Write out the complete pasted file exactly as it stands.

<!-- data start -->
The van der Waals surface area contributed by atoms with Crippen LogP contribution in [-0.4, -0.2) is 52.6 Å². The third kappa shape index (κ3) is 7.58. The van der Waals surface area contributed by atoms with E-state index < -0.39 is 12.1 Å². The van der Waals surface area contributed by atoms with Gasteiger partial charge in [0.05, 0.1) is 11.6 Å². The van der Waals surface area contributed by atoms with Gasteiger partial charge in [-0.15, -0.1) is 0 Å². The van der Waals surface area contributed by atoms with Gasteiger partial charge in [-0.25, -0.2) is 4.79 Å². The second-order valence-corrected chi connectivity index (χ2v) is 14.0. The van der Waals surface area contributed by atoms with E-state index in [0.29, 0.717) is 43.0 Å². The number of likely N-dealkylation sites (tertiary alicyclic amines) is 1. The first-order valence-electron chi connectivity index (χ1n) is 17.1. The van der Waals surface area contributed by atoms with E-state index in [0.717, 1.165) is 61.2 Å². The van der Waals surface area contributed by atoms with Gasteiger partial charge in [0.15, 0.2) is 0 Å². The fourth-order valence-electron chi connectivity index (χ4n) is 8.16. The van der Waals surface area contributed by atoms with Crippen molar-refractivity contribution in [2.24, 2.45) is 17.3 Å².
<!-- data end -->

The van der Waals surface area contributed by atoms with Crippen LogP contribution in [-0.4, -0.2) is 52.6 Å². The third kappa shape index (κ3) is 7.58. The van der Waals surface area contributed by atoms with E-state index < -0.39 is 12.1 Å². The van der Waals surface area contributed by atoms with Gasteiger partial charge in [0.05, 0.1) is 11.6 Å². The van der Waals surface area contributed by atoms with Gasteiger partial charge in [-0.15, -0.1) is 0 Å². The van der Waals surface area contributed by atoms with Gasteiger partial charge in [-0.25, -0.2) is 4.79 Å². The second-order valence-corrected chi connectivity index (χ2v) is 14.0. The van der Waals surface area contributed by atoms with E-state index in [0.29, 0.717) is 43.0 Å². The number of likely N-dealkylation sites (tertiary alicyclic amines) is 1. The first-order valence-electron chi connectivity index (χ1n) is 17.1. The van der Waals surface area contributed by atoms with E-state index in [0.717, 1.165) is 61.2 Å². The van der Waals surface area contributed by atoms with Gasteiger partial charge in [0.15, 0.2) is 0 Å². The fourth-order valence-electron chi connectivity index (χ4n) is 8.16. The van der Waals surface area contributed by atoms with Crippen molar-refractivity contribution in [2.24, 2.45) is 17.3 Å².